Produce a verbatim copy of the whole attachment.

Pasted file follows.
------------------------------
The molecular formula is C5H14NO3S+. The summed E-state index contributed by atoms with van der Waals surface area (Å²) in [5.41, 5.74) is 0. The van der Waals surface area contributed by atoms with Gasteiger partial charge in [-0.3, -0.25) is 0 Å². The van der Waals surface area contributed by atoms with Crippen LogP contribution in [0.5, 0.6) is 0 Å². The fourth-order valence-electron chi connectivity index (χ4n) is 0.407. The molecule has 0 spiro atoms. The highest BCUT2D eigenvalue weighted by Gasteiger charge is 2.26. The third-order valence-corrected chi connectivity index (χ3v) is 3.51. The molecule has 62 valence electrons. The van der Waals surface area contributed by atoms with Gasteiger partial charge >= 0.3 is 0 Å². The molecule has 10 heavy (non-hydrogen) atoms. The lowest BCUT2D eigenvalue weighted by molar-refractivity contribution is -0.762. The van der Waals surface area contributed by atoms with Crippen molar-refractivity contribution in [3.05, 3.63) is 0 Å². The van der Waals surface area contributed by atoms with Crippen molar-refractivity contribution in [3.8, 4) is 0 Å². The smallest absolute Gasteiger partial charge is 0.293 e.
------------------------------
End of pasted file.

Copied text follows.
The molecular formula is C5H14NO3S+. The summed E-state index contributed by atoms with van der Waals surface area (Å²) in [5.41, 5.74) is 0. The van der Waals surface area contributed by atoms with Gasteiger partial charge in [-0.3, -0.25) is 0 Å². The van der Waals surface area contributed by atoms with Crippen LogP contribution in [0.5, 0.6) is 0 Å². The fourth-order valence-electron chi connectivity index (χ4n) is 0.407. The molecule has 0 spiro atoms. The highest BCUT2D eigenvalue weighted by Gasteiger charge is 2.26. The third-order valence-corrected chi connectivity index (χ3v) is 3.51. The molecule has 62 valence electrons. The van der Waals surface area contributed by atoms with Gasteiger partial charge >= 0.3 is 0 Å². The molecule has 10 heavy (non-hydrogen) atoms. The lowest BCUT2D eigenvalue weighted by molar-refractivity contribution is -0.762. The van der Waals surface area contributed by atoms with Crippen molar-refractivity contribution in [3.05, 3.63) is 0 Å². The van der Waals surface area contributed by atoms with Crippen molar-refractivity contribution in [3.8, 4) is 0 Å². The smallest absolute Gasteiger partial charge is 0.293 e.